There was a feeling that as we became a public company and sought to expand the general awareness of our company and its products, we should retain a professional public relations firm. We hired ``Primetime Publicity and Media Consulting Corporation'', whose president, Reed Trencher, arranged for a writer to meet with numerous people in the company to produce a company profile.
This is what we got instead. Monuments stand alone. No commentary is necessary other than to explain the typography. Comments I wrote on the original document are in type [like this]. Underlining and boxes around particularly trite and silly things were also my contemporaneous annotations. Footnotes were added at this writing. All of the misspellings were present in the original. Yes, they really did misspell the company name at every occurrence. Following this document is a memo I wrote expressing my reactions to this presentation of our company.
May 8, 1985
``We have large ears turned to what customers and dealers need,'' says John Walker, President and Co-Founder of AutoDesk, Inc. ``We make things people want''. It is this philosophy--functionally unique among software companies--that has propelled AutoDesk to become one of THE success stories of the computer age.
An overstatement? Consider that AutoDesk revenues went from $14,500 in an abbreviated 1982 year to $10,000,000 last year. They have already cornered the personal computer market with AutoCAD, their brilliant Computer-Assisted Design program. Chosen by an international panel of computer journalists as the ``Technical/Scientific Software of the Year'' in 1984, AutoCAD provides a virtually-limitless palate [Palette. Palate is part of your mouth.] of drafting and graphic design tools for ``anyone who draws''. For the draftsperson, AutoCAD provides the freedom, scope, and power much like the way a word processor supports a pencil-pushing scribe.
Another AutoDesk breakthrough is price. The first hand-held calculator came out in 1961 at a cost of $29,000, while today more capabilities are available in a unit costing less than $20. [What does this have to do with anything? Second, I'm not aware of any handheld calculator on the market in 1961 at any price.] For under $10,000,you can buy AutoCad plus a state of the art IBM PC and equally powerful plotter, and you'll be getting a graphics design system that does 90% of what can be done on a main fram system costing $500,000. But these are only statistics: AutoDesk Incorporated are a group of people who have defied the ``experts'' and are now sitting on the crest of a wave that is sweeping in a new definition of business in America.
Their story is real, exciting, and challenging, like their roots: they are the Sixties Generation. After a decade of post-Vietnam invisibility, the new exemplars of the great entrepreneurial spirit are leading a shift in the way business will be done in the Nineties. That spirit is one of the most important reasons for the success of AutoDesk. No one says ``We don't do things that way here''. One difference is that competition within AutoDesk is constructive instead of destructive. ``There is one ego in the company,'' said Director of Marketing Maryanne Zadfar, ``the company itself. All of us are commited to each other and the company.''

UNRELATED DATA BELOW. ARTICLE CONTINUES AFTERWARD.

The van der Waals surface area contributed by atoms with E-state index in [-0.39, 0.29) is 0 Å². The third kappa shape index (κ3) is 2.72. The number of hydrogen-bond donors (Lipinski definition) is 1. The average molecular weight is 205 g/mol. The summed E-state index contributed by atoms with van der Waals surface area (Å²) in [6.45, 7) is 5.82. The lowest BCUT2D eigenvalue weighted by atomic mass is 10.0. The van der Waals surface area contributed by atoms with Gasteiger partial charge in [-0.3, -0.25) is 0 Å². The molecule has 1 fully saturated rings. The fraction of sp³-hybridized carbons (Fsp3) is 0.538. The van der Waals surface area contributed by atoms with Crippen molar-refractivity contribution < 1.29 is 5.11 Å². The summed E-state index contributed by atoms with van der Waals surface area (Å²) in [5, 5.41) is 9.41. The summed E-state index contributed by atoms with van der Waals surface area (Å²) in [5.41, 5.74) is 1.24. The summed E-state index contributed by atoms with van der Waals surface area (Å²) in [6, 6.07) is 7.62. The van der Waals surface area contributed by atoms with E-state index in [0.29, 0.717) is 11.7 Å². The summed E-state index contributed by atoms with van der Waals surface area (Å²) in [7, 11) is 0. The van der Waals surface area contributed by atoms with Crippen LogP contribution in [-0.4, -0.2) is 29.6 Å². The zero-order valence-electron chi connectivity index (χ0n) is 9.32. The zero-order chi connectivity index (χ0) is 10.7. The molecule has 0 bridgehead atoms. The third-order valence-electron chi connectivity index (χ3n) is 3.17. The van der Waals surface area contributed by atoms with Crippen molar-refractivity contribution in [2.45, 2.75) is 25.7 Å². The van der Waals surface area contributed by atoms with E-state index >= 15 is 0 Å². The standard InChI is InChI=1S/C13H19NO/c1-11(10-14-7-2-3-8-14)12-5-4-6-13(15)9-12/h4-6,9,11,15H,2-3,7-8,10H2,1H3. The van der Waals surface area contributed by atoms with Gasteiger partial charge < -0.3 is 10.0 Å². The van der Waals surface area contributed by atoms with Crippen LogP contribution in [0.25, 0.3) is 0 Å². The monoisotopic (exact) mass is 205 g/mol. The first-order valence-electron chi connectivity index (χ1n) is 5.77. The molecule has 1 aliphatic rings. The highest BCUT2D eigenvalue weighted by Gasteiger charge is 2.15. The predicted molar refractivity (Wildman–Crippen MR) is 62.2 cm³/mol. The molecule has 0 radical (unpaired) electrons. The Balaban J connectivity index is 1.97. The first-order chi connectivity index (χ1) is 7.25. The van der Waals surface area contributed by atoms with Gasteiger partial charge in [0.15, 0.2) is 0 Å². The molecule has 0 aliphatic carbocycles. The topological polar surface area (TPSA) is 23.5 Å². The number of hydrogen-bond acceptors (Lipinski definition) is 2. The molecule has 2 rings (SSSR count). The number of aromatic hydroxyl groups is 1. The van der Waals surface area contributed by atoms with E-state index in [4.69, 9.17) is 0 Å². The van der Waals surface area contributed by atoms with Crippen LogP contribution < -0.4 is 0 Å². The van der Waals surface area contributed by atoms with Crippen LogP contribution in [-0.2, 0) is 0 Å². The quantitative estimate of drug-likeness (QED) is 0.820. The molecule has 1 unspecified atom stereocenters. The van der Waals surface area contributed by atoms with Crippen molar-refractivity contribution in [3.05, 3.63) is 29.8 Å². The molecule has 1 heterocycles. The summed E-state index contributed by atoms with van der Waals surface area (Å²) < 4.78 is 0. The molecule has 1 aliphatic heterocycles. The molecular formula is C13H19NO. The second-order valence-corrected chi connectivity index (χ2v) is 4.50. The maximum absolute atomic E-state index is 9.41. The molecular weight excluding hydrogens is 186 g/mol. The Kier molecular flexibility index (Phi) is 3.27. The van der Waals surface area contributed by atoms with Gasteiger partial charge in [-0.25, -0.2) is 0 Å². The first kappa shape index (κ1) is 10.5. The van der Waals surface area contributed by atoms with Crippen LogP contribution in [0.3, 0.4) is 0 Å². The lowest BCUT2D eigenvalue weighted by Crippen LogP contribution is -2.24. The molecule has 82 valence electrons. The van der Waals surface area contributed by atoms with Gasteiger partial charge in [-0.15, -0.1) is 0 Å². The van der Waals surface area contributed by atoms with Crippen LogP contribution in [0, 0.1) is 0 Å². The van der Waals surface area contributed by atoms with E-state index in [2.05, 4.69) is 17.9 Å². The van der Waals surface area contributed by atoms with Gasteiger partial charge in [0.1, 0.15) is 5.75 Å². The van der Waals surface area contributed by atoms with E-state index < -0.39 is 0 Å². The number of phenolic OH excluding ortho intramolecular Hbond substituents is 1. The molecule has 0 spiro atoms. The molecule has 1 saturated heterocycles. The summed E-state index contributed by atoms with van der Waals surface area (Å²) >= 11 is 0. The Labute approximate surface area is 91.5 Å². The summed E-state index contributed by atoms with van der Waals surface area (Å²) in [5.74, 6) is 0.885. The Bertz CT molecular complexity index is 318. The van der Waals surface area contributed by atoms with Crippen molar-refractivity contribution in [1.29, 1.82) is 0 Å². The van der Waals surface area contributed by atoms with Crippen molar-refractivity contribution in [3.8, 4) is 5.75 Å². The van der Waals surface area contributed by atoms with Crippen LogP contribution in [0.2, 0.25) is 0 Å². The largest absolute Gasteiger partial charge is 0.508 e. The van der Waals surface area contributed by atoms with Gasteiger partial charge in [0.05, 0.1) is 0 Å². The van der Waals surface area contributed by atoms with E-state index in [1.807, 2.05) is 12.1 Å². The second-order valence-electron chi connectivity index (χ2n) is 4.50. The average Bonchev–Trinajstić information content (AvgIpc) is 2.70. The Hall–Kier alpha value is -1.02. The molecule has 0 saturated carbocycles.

Communications Manager Sandra Boulton likens their operating style to Japanese management techniques, in which everyone's ideas are considered. This enfranchisement of the individual is the heart of AutoDesk; it is the way their products are designed. This assures that the programmers have the freedom to produce in their areas of highest expertise. And in their own individual style. [This is a sentence?] Many [Come on] of the employees work at home, communicating by modem and telephone, coming in for weekly conferences. Each person works on a particular part of the program, and then only at the end are all the parts be pulled together.
For those AutoDesk employees who work at the office, headquarters is a new, light, airy, office building in Sausalito, minutes from the Golden Gate Bridge, yards from San Francisco Bay, nurtured under the spiritual aegis of Mount Tamalpais [Oh come on!]. Those who do work at the office maintain their identities as personally as the established business community doesn't. [What the Hell does this mean?] Suits, regualtions, and titular respect have very little significance in the AutoDesk environment. It was this sort of unorthodoxy of style that stopped the venture capitalists from investing at the start-up. These ``experts'' asked about peoples' shoes, and questioned the length of their hair. They couldn't see that unorthodoxy--especially the people-consciousness--is the key to AutoDesk's flexibility. They could not understand that more important than structural formality was the enlistment of people who believe in themselves. [Utter bullshit. VC's don't care about this, they had wrong ideas about the business!]
The 106 who work at AutoDesk are individuals, [What is the alternative?] people who were likely considered rabble-rousers at least once in their lives. People whose attitudes are reflected in such traditional corporate heresies as ``I don't like it'' or ``This doesn't make sense'' or ``There's a better way''. The policy at AutoDesk is that there are virtually no regulations; the employees are ``part of the rock''. They all can buy stock in the privately-held company, so it's no wonder that ``everyone is 100% behind every product that goes out the door''.
AutoDesk was founded in late 1982 by fifteen engineers who pooled their own money--all of $59,000--and personal integrity to produce software that is literally changing the way many industries do business. Thought computers have been used in drafting work for a number of years, it was basically only for those who had access to hundreds of thousands--indeed millions--of dollars of mainframe computer equipment. AutoCAD, the program responsible for the AutoDesk meteor, gave virtually the same tools to the owner of the every day personal computer for only $1,000. Individuals, small business, divisions of giant corporations all could make a quantum leap. [This was tired in 1950!]